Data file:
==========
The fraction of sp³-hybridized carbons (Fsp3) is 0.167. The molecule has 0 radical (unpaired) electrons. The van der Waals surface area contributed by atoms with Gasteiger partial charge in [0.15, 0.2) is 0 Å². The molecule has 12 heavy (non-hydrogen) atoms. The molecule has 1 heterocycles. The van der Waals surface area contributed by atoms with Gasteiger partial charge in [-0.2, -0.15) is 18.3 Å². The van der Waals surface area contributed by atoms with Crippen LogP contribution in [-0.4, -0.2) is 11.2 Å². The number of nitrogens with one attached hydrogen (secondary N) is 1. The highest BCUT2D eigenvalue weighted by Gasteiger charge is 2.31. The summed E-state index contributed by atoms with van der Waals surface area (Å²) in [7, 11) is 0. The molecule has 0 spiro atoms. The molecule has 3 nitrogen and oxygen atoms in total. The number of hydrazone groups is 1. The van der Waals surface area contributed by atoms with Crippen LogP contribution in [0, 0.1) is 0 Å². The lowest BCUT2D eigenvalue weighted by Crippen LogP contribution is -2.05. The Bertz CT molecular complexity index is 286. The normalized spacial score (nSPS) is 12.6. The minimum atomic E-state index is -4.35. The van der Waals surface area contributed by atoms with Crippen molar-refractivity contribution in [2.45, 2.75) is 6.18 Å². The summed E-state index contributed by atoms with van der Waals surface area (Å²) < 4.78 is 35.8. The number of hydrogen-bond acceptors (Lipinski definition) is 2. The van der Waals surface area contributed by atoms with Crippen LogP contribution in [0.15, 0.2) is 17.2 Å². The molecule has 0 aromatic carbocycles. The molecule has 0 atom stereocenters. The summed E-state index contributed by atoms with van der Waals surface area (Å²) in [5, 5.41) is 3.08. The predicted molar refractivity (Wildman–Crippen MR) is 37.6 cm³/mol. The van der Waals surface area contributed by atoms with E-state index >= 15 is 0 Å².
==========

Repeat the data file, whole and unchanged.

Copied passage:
The fraction of sp³-hybridized carbons (Fsp3) is 0.167. The molecule has 0 radical (unpaired) electrons. The van der Waals surface area contributed by atoms with Gasteiger partial charge in [0.15, 0.2) is 0 Å². The molecule has 12 heavy (non-hydrogen) atoms. The molecule has 1 heterocycles. The van der Waals surface area contributed by atoms with Gasteiger partial charge in [-0.2, -0.15) is 18.3 Å². The van der Waals surface area contributed by atoms with Crippen LogP contribution in [-0.4, -0.2) is 11.2 Å². The number of nitrogens with one attached hydrogen (secondary N) is 1. The highest BCUT2D eigenvalue weighted by Gasteiger charge is 2.31. The summed E-state index contributed by atoms with van der Waals surface area (Å²) in [7, 11) is 0. The molecule has 0 spiro atoms. The molecule has 3 nitrogen and oxygen atoms in total. The number of hydrazone groups is 1. The van der Waals surface area contributed by atoms with Crippen LogP contribution in [0, 0.1) is 0 Å². The lowest BCUT2D eigenvalue weighted by Crippen LogP contribution is -2.05. The Bertz CT molecular complexity index is 286. The normalized spacial score (nSPS) is 12.6. The minimum atomic E-state index is -4.35. The van der Waals surface area contributed by atoms with Crippen molar-refractivity contribution in [2.45, 2.75) is 6.18 Å². The summed E-state index contributed by atoms with van der Waals surface area (Å²) < 4.78 is 35.8. The number of hydrogen-bond acceptors (Lipinski definition) is 2. The van der Waals surface area contributed by atoms with Crippen LogP contribution in [0.15, 0.2) is 17.2 Å². The molecule has 0 aromatic carbocycles. The molecule has 0 atom stereocenters. The summed E-state index contributed by atoms with van der Waals surface area (Å²) in [5, 5.41) is 3.08. The predicted molar refractivity (Wildman–Crippen MR) is 37.6 cm³/mol. The van der Waals surface area contributed by atoms with E-state index >= 15 is 0 Å².